Suicide accounted for 16.8% of unnatural deaths. Suicide rates were highest for Caucasians. Guns were the most common method of death for suicides, followed by hanging and poisoning. Poisoning other than carbon monoxide accounted for 7.8% of suicides, with tricyclic antidepressants (TCAs) the most identifiable poison. Female youths were 10 times more likely to die from TCAs than male youths, after adjusting for race and age.
Guns and hanging were the principal methods of suicide. Among the antidepressants, TCAs have been the most common poisons used in suicide. Increasing age was a powerful determinant of suicide. Some patients may have stockpiled their TCAs for a while before their TCA overdose. Other suicide victims may have used TCA supplies from family members. Hence, some of the suicide victims may not have taken TCAs on a regular basis before committing suicide. Further exploration of TCA-induced suicidal thoughts is needed. Conclusions cannot be made at the time about the precise role that TCAs played in TCA-induced suicide reported in our study.
There are two divergent viewpoints on the phenomenology and outcome of bipolar I (BP I) disorder in youth. Disparities evolved as unintended consequences from investigators' inconsistencies both in translating the Diagnostic and Statistical Manual of Mental Disorders (DSM)-III, DSM-III-R, and DSM-IV criteria and in operationalizing them differently in their standardized assessments. Rates of conservatively diagnosed BP I are lower both in community studies of youths than in adults and from liberally defined BP I in youths. Rates of co-occurring attention-deficit hyperactivity disorder (ADHD) are lower in conservatively than liberally defined children and adolescents with BP I. Rates of both BP I and of ADHD are lower in offspring of BP I probands, and outcome more closely approximates that of adults with BP I in conservatively versus liberally defined children and teens with BP I. Both perspectives can claim evidence for reliability and validity that support their positions. However, the samples are so different that it is difficult to compare studies conducted from these different perspectives.
The active (1994) and closed (1988 to 1992) outpatient records of youths seen in four separate community mental health centers (CMHC) in Baltimore County, Maryland were reviewed in mid-1994 to document recent changes in the medication-prescribing practices of local child psychiatrists. Inpatient summaries of previously hospitalized CMHC youths were also reviewed to supplement the outpatient medication assessment with hospital data. This regional survey of medication treatments in child psychiatry revealed that, during the half decade before 1994, there was an increase in overall psychotropic medication treatment, multiple concurrent medication treatments (polypharmacy), and antidepressant treatment with serotonin reuptake inhibitors (SRIs). Inpatient youths were consistently prescribed more psychotropic medications and diagnosed more frequently with major depressive disorder than outpatients. Medications typically used to first treat mood disorders became the predominant medication prescribed for both outpatients and inpatients by child psychiatrists in 1994, leading to a proportional decline in prescribed stimulant treatment. The shift from tricyclic antidepressants to SRI antidepressants in the 1990s by child psychiatrists matches the same recent practice shift by adult psychiatrists. Likewise, the increased prescription of drugs to treat mood disorders and the increased rate of polypharmacy notable of late among child psychiatrists now also mirrors adult psychiatry practice. Wide geographic variations in neuroleptic and antidepressant medication patterns were noted, even among facilities in the same metropolitan region. After psychiatric hospitalization, most youths who continued treatment at a CMHC outpatient clinic discontinued their inpatient medications within 3 months; the sole exception were children who had been placed on psychostimulants.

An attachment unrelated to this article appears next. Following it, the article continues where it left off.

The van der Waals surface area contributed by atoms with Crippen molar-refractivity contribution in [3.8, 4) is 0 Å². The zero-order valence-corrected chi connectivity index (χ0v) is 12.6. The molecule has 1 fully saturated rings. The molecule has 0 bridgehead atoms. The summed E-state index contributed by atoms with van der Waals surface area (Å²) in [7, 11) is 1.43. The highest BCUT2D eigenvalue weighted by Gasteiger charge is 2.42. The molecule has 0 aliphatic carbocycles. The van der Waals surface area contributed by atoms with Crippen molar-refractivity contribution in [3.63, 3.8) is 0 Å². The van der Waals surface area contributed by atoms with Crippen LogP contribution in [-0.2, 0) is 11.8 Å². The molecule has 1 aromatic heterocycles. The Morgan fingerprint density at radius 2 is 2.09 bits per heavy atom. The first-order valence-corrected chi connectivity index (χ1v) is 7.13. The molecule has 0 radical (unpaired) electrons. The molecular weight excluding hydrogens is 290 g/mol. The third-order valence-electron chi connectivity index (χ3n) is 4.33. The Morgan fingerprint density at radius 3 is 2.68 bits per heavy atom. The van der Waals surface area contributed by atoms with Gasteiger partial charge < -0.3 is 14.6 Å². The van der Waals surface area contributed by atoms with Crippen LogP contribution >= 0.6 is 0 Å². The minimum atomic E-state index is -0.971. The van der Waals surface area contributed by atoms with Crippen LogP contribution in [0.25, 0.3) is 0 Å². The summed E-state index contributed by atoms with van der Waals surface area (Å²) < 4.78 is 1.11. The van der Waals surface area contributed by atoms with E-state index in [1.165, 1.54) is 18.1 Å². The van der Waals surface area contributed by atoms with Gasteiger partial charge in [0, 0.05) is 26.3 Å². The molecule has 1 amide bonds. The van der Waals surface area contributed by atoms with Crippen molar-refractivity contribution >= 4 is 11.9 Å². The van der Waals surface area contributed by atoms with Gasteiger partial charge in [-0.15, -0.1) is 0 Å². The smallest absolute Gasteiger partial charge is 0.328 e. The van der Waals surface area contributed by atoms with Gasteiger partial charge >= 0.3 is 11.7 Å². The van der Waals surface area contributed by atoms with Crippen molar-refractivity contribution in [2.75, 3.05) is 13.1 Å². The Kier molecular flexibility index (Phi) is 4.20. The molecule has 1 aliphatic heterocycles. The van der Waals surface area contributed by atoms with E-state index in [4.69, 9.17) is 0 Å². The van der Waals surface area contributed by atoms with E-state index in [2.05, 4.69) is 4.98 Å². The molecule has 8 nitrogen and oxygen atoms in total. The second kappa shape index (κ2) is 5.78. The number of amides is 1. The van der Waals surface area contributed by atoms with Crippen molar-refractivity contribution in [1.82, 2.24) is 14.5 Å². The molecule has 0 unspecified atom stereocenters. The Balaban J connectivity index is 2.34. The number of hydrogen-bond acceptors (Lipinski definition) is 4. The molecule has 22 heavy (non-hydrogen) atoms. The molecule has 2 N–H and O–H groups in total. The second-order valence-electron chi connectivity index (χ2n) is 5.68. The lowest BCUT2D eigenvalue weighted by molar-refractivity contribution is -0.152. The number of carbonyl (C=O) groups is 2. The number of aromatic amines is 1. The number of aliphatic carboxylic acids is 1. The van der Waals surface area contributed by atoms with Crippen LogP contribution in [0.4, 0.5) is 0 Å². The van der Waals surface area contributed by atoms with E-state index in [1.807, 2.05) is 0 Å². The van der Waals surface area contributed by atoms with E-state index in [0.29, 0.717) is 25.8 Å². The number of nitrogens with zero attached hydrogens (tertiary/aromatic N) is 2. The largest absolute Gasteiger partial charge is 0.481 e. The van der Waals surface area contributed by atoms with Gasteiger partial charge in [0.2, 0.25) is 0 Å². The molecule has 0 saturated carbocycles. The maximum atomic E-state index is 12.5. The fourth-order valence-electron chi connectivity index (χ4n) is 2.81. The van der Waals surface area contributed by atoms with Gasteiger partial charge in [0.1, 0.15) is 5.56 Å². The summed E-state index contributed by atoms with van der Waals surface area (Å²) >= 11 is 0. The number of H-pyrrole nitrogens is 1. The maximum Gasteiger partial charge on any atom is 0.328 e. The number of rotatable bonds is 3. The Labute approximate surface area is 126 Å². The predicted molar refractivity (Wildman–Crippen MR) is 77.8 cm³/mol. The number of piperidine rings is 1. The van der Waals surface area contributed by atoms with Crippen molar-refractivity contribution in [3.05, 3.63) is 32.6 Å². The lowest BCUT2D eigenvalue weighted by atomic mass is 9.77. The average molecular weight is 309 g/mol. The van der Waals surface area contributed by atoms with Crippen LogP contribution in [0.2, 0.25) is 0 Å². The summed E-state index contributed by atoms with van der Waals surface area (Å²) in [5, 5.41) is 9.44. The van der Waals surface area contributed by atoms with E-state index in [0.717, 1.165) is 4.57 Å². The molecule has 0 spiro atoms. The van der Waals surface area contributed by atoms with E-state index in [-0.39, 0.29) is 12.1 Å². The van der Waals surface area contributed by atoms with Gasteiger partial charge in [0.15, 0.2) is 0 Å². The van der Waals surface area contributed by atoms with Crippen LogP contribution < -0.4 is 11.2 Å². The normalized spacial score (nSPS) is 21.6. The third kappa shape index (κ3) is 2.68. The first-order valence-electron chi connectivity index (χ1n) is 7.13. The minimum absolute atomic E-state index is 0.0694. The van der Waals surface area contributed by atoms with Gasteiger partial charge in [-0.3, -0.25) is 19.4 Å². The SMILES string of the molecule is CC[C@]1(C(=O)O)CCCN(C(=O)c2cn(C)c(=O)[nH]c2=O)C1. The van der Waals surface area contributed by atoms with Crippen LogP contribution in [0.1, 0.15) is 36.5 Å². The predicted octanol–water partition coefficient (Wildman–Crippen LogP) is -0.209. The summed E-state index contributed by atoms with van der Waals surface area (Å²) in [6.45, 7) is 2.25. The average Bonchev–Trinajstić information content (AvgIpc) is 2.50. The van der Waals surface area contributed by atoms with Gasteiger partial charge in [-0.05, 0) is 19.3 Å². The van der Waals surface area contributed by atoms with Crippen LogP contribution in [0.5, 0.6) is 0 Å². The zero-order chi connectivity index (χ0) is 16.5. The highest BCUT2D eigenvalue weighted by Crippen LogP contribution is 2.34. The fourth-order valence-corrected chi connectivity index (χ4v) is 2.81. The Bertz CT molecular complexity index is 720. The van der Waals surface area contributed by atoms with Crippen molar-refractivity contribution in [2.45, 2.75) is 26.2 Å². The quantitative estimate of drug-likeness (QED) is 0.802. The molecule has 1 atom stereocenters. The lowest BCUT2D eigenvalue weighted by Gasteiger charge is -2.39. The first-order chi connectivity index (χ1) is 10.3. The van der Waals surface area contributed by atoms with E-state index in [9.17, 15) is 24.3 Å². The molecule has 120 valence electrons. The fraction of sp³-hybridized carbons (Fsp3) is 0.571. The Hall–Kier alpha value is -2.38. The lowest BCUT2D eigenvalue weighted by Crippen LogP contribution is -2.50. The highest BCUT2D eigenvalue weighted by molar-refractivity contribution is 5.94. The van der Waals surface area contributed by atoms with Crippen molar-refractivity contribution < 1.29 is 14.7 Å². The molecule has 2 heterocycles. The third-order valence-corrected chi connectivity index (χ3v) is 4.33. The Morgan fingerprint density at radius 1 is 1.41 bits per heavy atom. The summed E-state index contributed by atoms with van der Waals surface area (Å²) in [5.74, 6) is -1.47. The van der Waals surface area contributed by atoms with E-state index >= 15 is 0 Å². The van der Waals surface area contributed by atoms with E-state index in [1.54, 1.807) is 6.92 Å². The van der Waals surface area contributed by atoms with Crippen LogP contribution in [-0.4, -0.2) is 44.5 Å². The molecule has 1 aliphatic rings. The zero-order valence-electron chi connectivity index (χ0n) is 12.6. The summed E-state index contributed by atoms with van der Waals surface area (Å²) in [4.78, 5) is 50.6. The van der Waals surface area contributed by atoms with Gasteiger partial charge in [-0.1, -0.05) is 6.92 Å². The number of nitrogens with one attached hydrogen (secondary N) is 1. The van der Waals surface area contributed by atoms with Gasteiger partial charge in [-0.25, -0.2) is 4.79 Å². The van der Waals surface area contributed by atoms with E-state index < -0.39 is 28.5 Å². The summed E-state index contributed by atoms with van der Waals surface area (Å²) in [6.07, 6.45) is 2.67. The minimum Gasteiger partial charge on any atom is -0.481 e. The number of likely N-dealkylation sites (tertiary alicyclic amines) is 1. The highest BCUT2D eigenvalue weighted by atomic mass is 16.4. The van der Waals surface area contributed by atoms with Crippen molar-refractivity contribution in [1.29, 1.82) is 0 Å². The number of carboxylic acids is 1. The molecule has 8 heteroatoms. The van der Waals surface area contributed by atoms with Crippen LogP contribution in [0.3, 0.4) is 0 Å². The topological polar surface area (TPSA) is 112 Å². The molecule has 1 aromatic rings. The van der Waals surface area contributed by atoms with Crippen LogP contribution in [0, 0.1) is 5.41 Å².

This study was undertaken to analyze inpatient prescribing patterns of psychotropic drugs in a child psychiatric hospital from 1991-1998.
Hospital pharmacy dispensing data were reviewed. Total admissions, first admissions, and readmissions were identified, and medication status of all patients at admission and at discharge was ascertained. Patterns of total psychotropic drug use and proportionate use of each drug class (antidepressants, mood stabilizers, antipsychotics stimulants, and alpha-2 antagonists) were evaluated.
Controlling for the 2.3-fold rise in hospital admissions, there was a 73.0% increase in the use of psychotropic drugs from 1991-1998. The greatest relative increase was in the use of alpha-2 antagonists (from 3.3% to 23.6%). Significant increases were also observed for antidepressants (from 35.6% to 77.3%), mood stabilizers (from 14.9% to 32.6%), and stimulants (from 10.5% to 20.6%). Antipsychotic use showed no net change, although use of atypical agents largely supplanted that of conventional drugs.
These findings document a marked and continuing increase in psychotropic drug use in child psychiatric inpatients during the 1990s. This trend occurred against a background of increased hospital admissions and shorter lengths of stay. Most of the increased use is accounted for by newer agents, even though data supporting their efficacy and safety in this population are limited.